Greek Lucky New Years Cake Vasilopita.

Baking Tips for Vasilopita

The baking can be a bit tricky, as this cake is a bit moist. Don’t open the oven before it is ready and test with a toothpick or knife all the way to the bottom of the cake to make sure it is done. You can take a small coin, wrap it in aluminum foil, dip it in flour and put it in the batter, or you may once the cake is baked, push the coin from the bottom of the cake while the cake is slightly warm.

*Check out this recipe for a lemon flavored vasilopita made with olive oil instead of butter.

Vasilopita –The Greek Lucky New Year’s Cake

Prep Time: 10 minutes

Cook Time: 60 minutes

Total Time: 10 minutes

Category: dessert, holiday

Cuisine: Greek, Mediterranean

Yield: 16

Serving Size: 1/16 of the cake

Calories per serving: 290 kcal

Vasilopita –The Greek Lucky New Year’s Cake

A traditional Greek Lucky New Year's Cake with a lucky coin made with sugar, butter and flour.

Ingredients

  • 4 cups flour
  • 2 tablespoons baking powder
  • 1 ¾ cup sugar
  • 1 cup butter, softened
  • 1 ½ cup orange juice
  • 1 tablespoon orange zest
  • 1 teaspoon vanilla
  • 3 eggs
  • Powdered Sugar

Instructions

  1. Preheat the oven at at about 350 degrees Fahrenheit (175 degrees Celsius).
  2. Line the base of a 9-10 inch springform pan with wax paper and grease the sides.(You can use an even wider pan for a thinner cake-it will take less time to bake)
  3. In a bowl, cream the sugar and butter.
  4. Add the orange juice, vanilla and orange zest- mix with a mixer about 2 minutes.
  5. Whip the eggs in a small bowl and add to the butter mixture and mix for another 2 minutes.
  6. In another bowl mix the flour and baking powder and add to the wet ingredients and mix for 2 minutes at low speed-do not over mix. If you are adding the coin in the batter, add it now.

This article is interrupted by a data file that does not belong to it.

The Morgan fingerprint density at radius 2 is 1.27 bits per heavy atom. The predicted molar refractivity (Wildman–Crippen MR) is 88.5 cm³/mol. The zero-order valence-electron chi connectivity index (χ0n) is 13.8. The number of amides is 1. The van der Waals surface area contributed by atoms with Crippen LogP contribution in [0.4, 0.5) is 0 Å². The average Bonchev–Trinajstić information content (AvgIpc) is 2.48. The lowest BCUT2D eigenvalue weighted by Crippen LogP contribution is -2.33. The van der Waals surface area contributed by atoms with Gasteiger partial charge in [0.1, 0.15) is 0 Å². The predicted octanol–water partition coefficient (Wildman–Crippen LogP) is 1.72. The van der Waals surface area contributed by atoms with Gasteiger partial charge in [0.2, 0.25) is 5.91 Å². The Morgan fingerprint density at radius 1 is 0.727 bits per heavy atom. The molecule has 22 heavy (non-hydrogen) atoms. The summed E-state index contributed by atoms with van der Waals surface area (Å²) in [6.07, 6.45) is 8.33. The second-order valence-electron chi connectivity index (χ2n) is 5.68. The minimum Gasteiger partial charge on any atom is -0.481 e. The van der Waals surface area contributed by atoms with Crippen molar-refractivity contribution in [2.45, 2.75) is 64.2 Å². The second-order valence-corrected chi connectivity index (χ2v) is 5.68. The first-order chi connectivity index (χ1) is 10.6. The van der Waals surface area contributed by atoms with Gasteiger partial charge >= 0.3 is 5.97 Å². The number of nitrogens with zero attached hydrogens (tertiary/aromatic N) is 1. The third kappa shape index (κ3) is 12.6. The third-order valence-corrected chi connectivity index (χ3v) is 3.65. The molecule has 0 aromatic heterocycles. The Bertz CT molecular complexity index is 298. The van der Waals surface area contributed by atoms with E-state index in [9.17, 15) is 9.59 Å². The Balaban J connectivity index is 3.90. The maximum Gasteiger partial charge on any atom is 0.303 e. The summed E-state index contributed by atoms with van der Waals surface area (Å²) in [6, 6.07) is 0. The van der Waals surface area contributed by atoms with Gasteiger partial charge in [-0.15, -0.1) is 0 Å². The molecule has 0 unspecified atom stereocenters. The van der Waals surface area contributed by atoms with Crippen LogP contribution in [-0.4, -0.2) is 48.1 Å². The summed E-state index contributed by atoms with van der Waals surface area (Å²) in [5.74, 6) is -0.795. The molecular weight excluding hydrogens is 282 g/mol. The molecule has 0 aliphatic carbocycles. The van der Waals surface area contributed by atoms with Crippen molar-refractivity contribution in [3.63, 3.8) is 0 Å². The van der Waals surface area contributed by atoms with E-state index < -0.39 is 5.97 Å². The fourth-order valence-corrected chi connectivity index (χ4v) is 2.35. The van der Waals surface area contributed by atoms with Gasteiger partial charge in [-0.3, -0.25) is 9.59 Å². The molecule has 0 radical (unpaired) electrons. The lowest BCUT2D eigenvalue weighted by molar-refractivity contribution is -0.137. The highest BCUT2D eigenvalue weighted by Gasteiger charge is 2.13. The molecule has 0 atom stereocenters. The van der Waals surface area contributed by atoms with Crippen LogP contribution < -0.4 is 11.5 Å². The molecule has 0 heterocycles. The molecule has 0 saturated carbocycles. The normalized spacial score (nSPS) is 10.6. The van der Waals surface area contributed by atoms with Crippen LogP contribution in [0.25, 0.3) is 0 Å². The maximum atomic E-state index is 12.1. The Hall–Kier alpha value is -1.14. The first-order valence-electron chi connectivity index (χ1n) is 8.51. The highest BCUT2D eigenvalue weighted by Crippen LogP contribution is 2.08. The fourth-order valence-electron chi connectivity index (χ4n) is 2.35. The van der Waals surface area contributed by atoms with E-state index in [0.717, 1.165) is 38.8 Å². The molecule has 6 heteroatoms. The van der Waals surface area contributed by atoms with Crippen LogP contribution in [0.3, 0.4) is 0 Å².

7. Pour batter (it will be thick) in the pan, smoothing the top with a spatula.
  8. Bake for about 45-60 minutes. Check with a thin sharp knife in the center, it should come out clean.
  9. Remove from oven and let cool.
  10. Release the pan and turn cake upside-down on another plate. If putting the coin in now, wrap in foil and push it through the cake. Turn cake back on top and sprinkle with powdered sugar, you can also even out the top of the cake slicing with a long knife. You can make a design using paper cut outs or using almonds or raisins or you can ice the cake with a simple icing made with powdered sugar and water. Make sure you have a lucky charm for the person who will get the coin in their piece.

 

SAVE FOR LATER AND PIN IT!
Vasilopita Greek New Year's Cake

Photos by Elena Paravantes All Rights Reserved

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19 Comments

  • Reply Fluffy Lemon Greek New Year's Cake Made with Olive Oil -Vasilopita- | Olive Tomato December 31, 2013 at 2:23 pm

    […] coin in their piece has good lucj for the rest of the year. You can check this post for another Vasilopita recipe and a little bit more about the […]

  • Reply Vicki K. December 30, 2014 at 11:18 pm

    Great Vasilopita recipe. I’m baking some for my daughter’s greek school class and loved how easy this was….and fewer calories! Glad I came across your site.